The $20 billion budget passed by Kentucky lawmakers underfunds teachers’ pensions, giving the system hundreds of millions of dollars less than requested to keep it afloat.
Public school teachers in Kentucky don’t get Social Security benefits. They can’t even claim their spouses’ either. So that makes their pensions all the more important.
But the already tight-as-a-snare-drum budget passed by lawmakers continues to underfund the Kentucky Teachers Retirement System by about half the amount they need to bring the system -- which is currently about $13 billion short -- into the black.
Beau Barnes is general counsel for the KTRS. He says that changes in federal accounting laws will only compound the problem.
“The sooner the funding issue can be addressed, the better, because the longer it takes, the more difficult it’s going to be to address because the funding status will continue to decline,” said Barnes. “The GASB accounting measure of unfunded liability would have the pension fund running out of money in about 2036.”
Barnes says he’s optimistic the situation won’t come to that, and is looking forward to working with the governor and the legislature to address a problem to which, so far, they’ve given little more than lip service.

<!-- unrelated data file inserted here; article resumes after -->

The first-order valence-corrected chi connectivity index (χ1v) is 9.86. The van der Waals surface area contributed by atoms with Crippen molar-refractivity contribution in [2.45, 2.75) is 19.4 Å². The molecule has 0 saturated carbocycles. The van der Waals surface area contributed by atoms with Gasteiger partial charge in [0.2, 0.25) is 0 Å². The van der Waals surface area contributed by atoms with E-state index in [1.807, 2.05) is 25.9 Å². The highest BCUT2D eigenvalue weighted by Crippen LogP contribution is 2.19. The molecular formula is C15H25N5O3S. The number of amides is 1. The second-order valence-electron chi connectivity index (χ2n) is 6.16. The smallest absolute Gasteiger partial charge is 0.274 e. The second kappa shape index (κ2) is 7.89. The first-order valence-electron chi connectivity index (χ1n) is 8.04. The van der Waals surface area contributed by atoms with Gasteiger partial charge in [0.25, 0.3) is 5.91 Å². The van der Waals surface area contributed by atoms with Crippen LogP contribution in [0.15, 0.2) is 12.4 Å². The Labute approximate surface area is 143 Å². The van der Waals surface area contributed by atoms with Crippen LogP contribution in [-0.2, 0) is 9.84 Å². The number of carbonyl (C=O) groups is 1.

Kentucky’s Council on Postsecondary Education is already tailoring its next state budget request to include performance funding for state universities.
The General Assembly did not include the CPE’s request for performance funding in its two-year spending plan that awaits the governor’s signature. CPE President Bob King says the performance funding request was among several suggestions to bring more money to the state’s universities.
“One of those purposes was to create a pot of money that would be distributed to the campuses tied to the proportion of degrees that they produced,” he said. “And there was a premium for students who earned degrees in the STEM field—science, technology, engineering and mathematics—or in health fields because we know that our workforce needs people with those skills quite substantially.”
King says in addition to going over this legislative session’s budget to determine the tuition cap for state universities, the CPE is working on its funding request for the next session.
Gov. Bill Haslam says lawmakers still have a "ways to go" in reaching a consensus on his school voucher legislation.